|Get your tickets early for Pitchfork 2018. No lineup has been announced, but $150.00 for a three-day pass is a steal to any music festival, let alone one with such a diverse lineup.|
Day three of the Pitchfork Music Festival started out a bit chilly as the Windy City was living up to its nickname, but we soon got our sweaty groove on thanks to a great set by Chicago house music legend and pioneer Derrick Carter.
For those of you who weren’t dancing during his set, please see a doctor because something is wrong with you. He put on a house music clinic. It was a great way to start the day.
We also heard a bit of Colin Stetson‘s set. He plays this wild, droning, hypnotizing saxophone music that is difficult to describe but quite mesmerizing. We had plenty of time before Ride‘s set, so we met up with my college pal and his husband again before heading off to do a little shopping and eating.
Ride put on a good set of shoegaze that was a great switch from all the hip hop, electro, and funk we heard during the festival. Unfortunately, they had a shortened set due to some early technical difficulties, but they played new and old material and blasted all of us with the final song of their set. It was a loud, distorted, fuzzed-out assault. “I needed that,” said one man next to me by the time they were done.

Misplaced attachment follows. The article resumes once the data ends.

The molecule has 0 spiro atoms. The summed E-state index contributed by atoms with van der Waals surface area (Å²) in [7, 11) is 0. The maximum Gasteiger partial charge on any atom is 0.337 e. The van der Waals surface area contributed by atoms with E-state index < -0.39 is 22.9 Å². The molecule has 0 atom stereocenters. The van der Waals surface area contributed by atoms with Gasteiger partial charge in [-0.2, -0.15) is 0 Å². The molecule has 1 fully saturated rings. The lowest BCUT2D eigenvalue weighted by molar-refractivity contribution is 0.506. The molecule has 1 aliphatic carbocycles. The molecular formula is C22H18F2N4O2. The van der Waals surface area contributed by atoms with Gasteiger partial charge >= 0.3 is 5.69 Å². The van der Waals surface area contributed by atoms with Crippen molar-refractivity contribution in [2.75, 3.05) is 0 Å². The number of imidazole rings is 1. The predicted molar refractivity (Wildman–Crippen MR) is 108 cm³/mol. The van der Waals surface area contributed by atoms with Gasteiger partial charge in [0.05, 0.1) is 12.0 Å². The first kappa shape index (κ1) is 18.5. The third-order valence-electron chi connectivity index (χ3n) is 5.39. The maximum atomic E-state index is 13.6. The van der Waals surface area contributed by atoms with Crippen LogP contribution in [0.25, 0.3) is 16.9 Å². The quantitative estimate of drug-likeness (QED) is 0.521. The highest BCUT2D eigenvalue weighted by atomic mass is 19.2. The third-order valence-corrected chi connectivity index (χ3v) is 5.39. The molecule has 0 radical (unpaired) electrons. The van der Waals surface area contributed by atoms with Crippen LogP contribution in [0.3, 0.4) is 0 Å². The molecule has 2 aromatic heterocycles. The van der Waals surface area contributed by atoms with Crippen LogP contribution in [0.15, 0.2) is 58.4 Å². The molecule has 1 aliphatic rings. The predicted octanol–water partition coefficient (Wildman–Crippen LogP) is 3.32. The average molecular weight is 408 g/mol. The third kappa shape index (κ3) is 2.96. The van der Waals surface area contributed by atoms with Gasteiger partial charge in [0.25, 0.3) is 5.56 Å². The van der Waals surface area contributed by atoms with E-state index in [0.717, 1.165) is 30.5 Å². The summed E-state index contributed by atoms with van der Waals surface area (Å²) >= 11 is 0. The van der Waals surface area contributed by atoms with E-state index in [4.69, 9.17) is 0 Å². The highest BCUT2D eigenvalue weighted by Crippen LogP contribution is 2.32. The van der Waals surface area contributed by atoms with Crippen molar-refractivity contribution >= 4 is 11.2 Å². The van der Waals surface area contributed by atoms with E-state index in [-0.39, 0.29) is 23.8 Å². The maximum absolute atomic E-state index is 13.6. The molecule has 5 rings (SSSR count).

Ride did a signing at the record fair afterwards, and I scored a signed copy of their newest album, Weather Diaries (review coming soon). They were happy to meet everybody, and I’m happy to report they had a long line of fans there.
Mandy caught Jamilla Woods‘ set, which she enjoyed very much, after she’d been moved from the Blue Stage to the Green Stage due to the Avalanches cancelling their performance. According to their Twitter feed, a family member one of the band members had some sort of dire medical emergency. My college pal came to the festival mainly to see them, so he was more than annoyed they weren’t playing. He and his husband learned via a Google search that the Avalanches are about as finicky as Morrissey when it comes to performing.
Thankfully, Nicolas Jaar put on an excellent set of his experimental electro / trance music that was both psychedelic and dance-inspiring at the same time. At about the halfway point of his set, a guy in front of me turned to his friends and said, “This is the best set I’ve seen all weekend.” and then left.
We split after that, beating the crowds and stopping to meet artist Jay Ryan so we could get one of his posters. He does really neat and cute art for a lot of bands and other projects. We already had a Bob Mould tour poster of his hanging in our living room, and now Mandy has a “It’s Time to Read” poster that will go in her office featuring bears, cats, and a wooly mammoth reading books.